Extracorporeal membrane oxygenation (ECMO) has been used as a support system for neonates with pulmonary failure since 1975. During ECMO, thermal regulation, pulmonary gas exchange, and cardiac output can be partially or nearly completely provided by the circuit. The presumed resultant decrease in energy requirement has prompted the question of whether infants are in a catabolic or anabolic state of metabolism while on ECMO. Directly measuring the metabolic rate in babies on ECMO is difficult. However, studying the nitrogen balance in these infants may suggest an answer. Nitrogen balance was studied in 21 neonates spanning a single ECMO team's experience at two institutions. Children were studied at the Ochsner Clinic from 1986 to 1990 and at the University of Chicago Wyler Children's Hospital from 1990 to the present. The infants received total parenteral nutrition (TPN) as their only nutritional source during the entire ECMO course. During this time, 24-h urine collections were analyzed for urea nitrogen (UUN). The daily nitrogen balance was calculated by subtracting nitrogen output (estimated as the UUN) from nitrogen input (the measured amino acid content of the intravenous feeding). Fecal losses were not included in the nitrogen output since the infants were not enterally fed and rarely had stools while on ECMO. The kilojoules (1 kilocalorie = 4.2 kilojoules) and protein provided by the parenteral nutrition varied. Nitrogen intake exceeded nitrogen output by ECMO day 2 (the initial nitrogen balance determination). Infants receiving as little as 0.4 g/kg protein and 168 kJ/kg daily remained in positive nitrogen balance.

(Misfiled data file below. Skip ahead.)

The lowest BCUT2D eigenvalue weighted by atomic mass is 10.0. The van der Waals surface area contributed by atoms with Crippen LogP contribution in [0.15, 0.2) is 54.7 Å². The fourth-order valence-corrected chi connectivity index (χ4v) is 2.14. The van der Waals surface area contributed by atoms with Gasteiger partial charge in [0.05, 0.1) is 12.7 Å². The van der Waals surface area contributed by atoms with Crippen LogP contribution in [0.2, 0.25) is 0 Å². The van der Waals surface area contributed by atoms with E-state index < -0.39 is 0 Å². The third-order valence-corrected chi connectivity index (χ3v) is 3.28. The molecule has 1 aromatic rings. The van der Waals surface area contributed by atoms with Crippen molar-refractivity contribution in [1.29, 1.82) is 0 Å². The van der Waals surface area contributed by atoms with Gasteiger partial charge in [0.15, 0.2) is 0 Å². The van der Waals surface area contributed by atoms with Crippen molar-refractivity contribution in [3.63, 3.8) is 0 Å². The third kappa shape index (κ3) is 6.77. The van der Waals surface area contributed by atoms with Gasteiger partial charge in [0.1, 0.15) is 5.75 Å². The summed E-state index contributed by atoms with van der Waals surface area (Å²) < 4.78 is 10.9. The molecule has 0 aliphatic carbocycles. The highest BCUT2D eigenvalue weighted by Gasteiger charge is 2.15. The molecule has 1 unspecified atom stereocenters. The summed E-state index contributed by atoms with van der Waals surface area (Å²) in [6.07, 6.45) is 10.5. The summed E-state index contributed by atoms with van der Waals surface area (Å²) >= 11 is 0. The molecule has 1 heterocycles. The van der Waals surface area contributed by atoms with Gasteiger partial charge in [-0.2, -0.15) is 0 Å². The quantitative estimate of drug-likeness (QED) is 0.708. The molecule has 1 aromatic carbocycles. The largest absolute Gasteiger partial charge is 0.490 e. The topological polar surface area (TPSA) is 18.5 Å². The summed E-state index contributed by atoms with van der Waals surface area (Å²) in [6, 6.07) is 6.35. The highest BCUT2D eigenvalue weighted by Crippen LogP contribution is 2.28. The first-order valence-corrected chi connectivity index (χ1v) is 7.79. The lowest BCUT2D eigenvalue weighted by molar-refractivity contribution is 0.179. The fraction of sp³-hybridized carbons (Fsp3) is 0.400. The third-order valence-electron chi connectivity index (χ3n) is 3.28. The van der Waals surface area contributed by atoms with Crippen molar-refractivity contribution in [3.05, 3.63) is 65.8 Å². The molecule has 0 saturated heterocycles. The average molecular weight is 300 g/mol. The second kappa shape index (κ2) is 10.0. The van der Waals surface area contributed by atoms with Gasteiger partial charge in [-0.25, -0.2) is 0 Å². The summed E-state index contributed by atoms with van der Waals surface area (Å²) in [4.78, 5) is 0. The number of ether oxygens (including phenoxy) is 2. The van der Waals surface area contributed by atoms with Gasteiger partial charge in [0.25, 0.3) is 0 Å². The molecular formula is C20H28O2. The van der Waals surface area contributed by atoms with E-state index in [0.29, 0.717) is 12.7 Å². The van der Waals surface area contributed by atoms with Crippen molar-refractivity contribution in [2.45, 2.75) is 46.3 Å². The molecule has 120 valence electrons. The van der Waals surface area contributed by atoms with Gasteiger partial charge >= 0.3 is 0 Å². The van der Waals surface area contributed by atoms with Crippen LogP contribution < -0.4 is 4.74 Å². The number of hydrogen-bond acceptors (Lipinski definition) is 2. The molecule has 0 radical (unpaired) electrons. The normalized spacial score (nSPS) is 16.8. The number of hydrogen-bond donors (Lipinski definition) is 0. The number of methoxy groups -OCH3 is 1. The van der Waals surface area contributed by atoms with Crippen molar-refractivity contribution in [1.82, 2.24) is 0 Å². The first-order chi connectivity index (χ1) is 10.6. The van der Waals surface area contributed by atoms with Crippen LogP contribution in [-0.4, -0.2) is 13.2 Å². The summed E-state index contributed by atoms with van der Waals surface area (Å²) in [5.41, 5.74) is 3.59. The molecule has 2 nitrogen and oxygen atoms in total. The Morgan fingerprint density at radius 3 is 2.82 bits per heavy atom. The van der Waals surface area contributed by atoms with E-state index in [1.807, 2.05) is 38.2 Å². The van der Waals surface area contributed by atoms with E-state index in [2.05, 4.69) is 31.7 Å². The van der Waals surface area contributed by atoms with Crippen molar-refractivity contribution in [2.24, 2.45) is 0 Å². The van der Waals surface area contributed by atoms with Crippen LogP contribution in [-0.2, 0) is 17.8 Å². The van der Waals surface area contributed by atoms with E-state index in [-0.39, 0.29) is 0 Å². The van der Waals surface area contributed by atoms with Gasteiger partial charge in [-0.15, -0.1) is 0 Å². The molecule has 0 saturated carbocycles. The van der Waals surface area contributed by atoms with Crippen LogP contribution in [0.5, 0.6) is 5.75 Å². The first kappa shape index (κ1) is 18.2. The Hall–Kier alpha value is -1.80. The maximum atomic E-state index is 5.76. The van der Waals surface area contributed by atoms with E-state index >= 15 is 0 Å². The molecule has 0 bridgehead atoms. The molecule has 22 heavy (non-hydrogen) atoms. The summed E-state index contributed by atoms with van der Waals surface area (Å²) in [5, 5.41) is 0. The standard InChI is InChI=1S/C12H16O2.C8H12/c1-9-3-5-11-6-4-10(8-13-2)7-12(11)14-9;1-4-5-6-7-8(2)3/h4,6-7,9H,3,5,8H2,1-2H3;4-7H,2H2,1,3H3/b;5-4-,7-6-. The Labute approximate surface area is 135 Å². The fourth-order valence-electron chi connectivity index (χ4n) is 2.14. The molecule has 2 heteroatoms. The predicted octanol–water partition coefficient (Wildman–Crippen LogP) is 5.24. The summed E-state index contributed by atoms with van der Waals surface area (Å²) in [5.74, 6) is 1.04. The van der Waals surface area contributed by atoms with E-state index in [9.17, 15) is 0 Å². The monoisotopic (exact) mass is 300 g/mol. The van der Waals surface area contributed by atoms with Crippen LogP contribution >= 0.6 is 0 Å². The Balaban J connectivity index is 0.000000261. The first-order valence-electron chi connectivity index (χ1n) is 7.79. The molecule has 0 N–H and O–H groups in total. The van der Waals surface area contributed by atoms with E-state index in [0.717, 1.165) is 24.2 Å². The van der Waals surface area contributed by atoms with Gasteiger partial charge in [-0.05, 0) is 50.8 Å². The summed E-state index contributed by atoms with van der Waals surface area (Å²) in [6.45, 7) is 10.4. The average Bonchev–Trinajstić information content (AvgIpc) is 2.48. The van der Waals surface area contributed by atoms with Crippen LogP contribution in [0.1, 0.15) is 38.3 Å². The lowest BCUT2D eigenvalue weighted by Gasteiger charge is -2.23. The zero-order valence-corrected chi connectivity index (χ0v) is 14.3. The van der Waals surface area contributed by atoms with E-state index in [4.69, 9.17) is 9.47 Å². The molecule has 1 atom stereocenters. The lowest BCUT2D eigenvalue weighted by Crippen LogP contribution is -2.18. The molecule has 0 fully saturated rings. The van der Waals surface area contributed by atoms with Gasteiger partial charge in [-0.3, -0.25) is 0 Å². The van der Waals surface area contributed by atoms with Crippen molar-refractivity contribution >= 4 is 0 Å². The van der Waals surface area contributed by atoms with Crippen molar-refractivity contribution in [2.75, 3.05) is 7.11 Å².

- Extracorporeal membrane oxygenation
- Nitrogen balance
ASJC Scopus subject areas
- Pediatrics, Perinatology, and Child Health